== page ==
Skandham-5. Chapter-2. Slokam-7. :






Skandham-5. Chapter-2. Slokam-7.


The Prince mistakenly addressed the Apsara: O best of saintly persons, who
are you? Why are you on this hill, and what do you want to do? Are you one of
the illusory potencies of the Supreme Personality of Godhead? You seem to be
carrying two bows without strings, What is the reason you carry these bows? Is
it for some purpose of your own or for the sake of a friend? Perhaps you carry
them to kill the mad animals in this forest.


While undergoing severe penances in the forest, Agnidhra was captivated
by the movements of Purvacitti, the girl sent by Lord Brahma. As stated in
Bhagavad-geeta kamais tais tair hrta jnanah: [Bg. 7.20] when one becomes lusty,
he loses his intelligence. Therefore Agnidhra, having lost his intelligence,
could not distinguish whether Purvacitti was male or female. He mistook her
for a muni-putra, the son of a saintly person in the forest, and addressed her as
muni-varya. Because of her personal beauty, however, he could not believe her
to be a boy. He therefore began studying her features. First he saw her two
eyebrows, which were so expressive that he wondered whether he or she might
be the maya of the Supreme Personality of Godhead. The words used in this
connection are bhagavat-para-devatayah. Devatah, the demigods, all belong to
this material world, whereas Bhagavan, the Supreme Personality of Godhead,
Krishna, is always beyond this material world and is therefore known as
para-devata. The material world is certainly created by maya, but it is created
under the direction of para-devata, the Supreme Personality of Godhead. As
confirmed in Bhagavad-geeta(mayadhyaksena prakrtih suyate sa-caracaram [Bg.
9.10]), maya is not the ultimate authority for the creation of this material
world. Maya acts on behalf of Krishna.


Purvacitti's eyebrows were so beautiful that Agnidhra compared them to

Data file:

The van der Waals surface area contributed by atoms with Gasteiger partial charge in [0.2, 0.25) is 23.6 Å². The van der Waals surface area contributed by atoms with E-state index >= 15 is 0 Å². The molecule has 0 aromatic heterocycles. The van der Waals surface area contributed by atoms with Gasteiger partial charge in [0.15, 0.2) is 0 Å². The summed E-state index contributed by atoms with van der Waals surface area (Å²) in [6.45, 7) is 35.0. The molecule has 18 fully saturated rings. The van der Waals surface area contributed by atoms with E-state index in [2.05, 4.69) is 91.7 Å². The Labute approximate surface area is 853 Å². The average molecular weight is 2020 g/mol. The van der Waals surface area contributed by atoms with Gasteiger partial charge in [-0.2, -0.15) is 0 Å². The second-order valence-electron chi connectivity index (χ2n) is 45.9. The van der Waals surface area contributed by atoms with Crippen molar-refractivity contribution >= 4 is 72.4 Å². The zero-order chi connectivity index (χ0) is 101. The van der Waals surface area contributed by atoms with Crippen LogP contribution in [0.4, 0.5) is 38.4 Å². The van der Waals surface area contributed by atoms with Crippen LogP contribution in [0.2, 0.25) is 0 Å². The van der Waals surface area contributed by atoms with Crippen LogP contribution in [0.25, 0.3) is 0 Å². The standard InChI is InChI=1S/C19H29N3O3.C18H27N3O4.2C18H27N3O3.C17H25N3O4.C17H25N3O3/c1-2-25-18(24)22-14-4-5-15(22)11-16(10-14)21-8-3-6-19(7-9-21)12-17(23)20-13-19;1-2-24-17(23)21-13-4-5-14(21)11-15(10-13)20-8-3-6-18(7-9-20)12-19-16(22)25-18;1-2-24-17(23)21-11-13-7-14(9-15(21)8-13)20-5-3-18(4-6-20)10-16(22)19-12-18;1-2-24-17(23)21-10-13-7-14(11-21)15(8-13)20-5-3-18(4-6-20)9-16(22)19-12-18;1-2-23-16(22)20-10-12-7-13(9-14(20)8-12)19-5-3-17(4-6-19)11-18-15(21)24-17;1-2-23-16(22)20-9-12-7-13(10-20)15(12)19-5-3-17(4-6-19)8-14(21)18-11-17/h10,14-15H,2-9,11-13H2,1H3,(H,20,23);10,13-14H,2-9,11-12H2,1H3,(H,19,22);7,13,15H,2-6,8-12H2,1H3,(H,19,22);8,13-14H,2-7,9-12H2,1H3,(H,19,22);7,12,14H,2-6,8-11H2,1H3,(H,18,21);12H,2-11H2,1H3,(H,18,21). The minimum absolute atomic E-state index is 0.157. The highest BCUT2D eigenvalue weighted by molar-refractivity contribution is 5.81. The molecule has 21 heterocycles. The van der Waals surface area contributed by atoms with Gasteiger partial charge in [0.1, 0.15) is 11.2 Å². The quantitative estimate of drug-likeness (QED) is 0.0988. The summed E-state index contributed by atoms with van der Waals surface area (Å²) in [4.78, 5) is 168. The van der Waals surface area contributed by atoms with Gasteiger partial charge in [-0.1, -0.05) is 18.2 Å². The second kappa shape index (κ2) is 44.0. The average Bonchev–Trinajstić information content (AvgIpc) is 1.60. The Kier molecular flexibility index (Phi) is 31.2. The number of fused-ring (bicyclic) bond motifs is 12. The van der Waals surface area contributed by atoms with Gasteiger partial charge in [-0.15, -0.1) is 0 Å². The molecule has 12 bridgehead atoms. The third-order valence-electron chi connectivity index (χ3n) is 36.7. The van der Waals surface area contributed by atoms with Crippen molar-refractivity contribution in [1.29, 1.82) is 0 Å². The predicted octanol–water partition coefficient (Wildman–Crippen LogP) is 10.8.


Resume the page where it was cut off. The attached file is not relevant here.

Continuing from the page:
bows without strings. He therefore asked her whether they were to be used for
her own purposes or for the sake of someone else. Her eyebrows were like bows
meant to kill animals in the forest. This material world is like a great forest,
and its inhabitants are like forest animals such as deer and tigers meant to be
killed. The killers are the eyebrows of beautiful women. Captivated by the
beauty of the fair sex, all the men of the world are killed by bows without
strings, but cannot see how they are killed by maya. It is a fact, however, that
they are being killed (bhutva bhutva praliyate)[Bg. 8.19]. By dint of his tapasya,
Agnidhra could understand how maya acts under the direction of the Supreme
Personality of Godhead.


The word pramattan is also significant. pramatta refers to one who cannot
control his senses. The entire material world is being exploited by people who
are pramatta, or vimudha. Prahlada Maharaja therefore said:


"They are rotting in material activities for transient material pleasure and
spoiling their lives toiling all day and night simply for sense gratification, with
no attachment for love of Godhead. I am simply lamenting for them and
devising various plans to deliver them from the clutches of maya." (SB 7.9.43)
Karmis who act very seriously for sense gratification are always referred to in
the Sastras by such terms as pramatta, vimukha and vimudha. They are killed by
maya. However, one who is apramatta, a sane, sober person, a dhira, knows very
well that a human being's primary duty is to render service to the Supreme
Person. Maya is always ready to kill those who are pramatta with her invisible
bows and arrows. Agnidhra questioned Purvacitti about this.